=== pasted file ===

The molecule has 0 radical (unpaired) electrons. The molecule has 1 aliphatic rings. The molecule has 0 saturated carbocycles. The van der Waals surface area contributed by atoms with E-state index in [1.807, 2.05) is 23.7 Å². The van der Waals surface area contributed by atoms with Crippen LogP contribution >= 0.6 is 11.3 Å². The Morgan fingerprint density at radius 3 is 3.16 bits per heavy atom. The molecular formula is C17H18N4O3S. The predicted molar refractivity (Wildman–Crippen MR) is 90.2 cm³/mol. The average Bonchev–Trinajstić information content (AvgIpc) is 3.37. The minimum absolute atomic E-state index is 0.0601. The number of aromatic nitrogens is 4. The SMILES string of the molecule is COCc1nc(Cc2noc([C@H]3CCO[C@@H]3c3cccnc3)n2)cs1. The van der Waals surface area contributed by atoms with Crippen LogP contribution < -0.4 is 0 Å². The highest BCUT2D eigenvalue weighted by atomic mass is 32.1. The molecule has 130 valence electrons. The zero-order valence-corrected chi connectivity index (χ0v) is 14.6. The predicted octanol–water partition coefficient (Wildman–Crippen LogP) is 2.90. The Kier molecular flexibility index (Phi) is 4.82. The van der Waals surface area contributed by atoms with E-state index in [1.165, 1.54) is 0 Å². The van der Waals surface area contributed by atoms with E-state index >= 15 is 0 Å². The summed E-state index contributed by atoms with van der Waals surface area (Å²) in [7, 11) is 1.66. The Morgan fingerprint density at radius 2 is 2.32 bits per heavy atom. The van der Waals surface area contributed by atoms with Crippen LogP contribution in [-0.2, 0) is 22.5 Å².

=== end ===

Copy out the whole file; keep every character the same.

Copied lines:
The molecule has 0 radical (unpaired) electrons. The molecule has 1 aliphatic rings. The molecule has 0 saturated carbocycles. The van der Waals surface area contributed by atoms with E-state index in [1.807, 2.05) is 23.7 Å². The van der Waals surface area contributed by atoms with Crippen LogP contribution >= 0.6 is 11.3 Å². The Morgan fingerprint density at radius 3 is 3.16 bits per heavy atom. The molecular formula is C17H18N4O3S. The predicted molar refractivity (Wildman–Crippen MR) is 90.2 cm³/mol. The average Bonchev–Trinajstić information content (AvgIpc) is 3.37. The minimum absolute atomic E-state index is 0.0601. The number of aromatic nitrogens is 4. The SMILES string of the molecule is COCc1nc(Cc2noc([C@H]3CCO[C@@H]3c3cccnc3)n2)cs1. The van der Waals surface area contributed by atoms with Crippen LogP contribution < -0.4 is 0 Å². The highest BCUT2D eigenvalue weighted by atomic mass is 32.1. The molecule has 130 valence electrons. The zero-order valence-corrected chi connectivity index (χ0v) is 14.6. The predicted octanol–water partition coefficient (Wildman–Crippen LogP) is 2.90. The Kier molecular flexibility index (Phi) is 4.82. The van der Waals surface area contributed by atoms with E-state index in [1.165, 1.54) is 0 Å². The van der Waals surface area contributed by atoms with E-state index >= 15 is 0 Å². The summed E-state index contributed by atoms with van der Waals surface area (Å²) in [7, 11) is 1.66. The Morgan fingerprint density at radius 2 is 2.32 bits per heavy atom. The van der Waals surface area contributed by atoms with Crippen LogP contribution in [-0.2, 0) is 22.5 Å².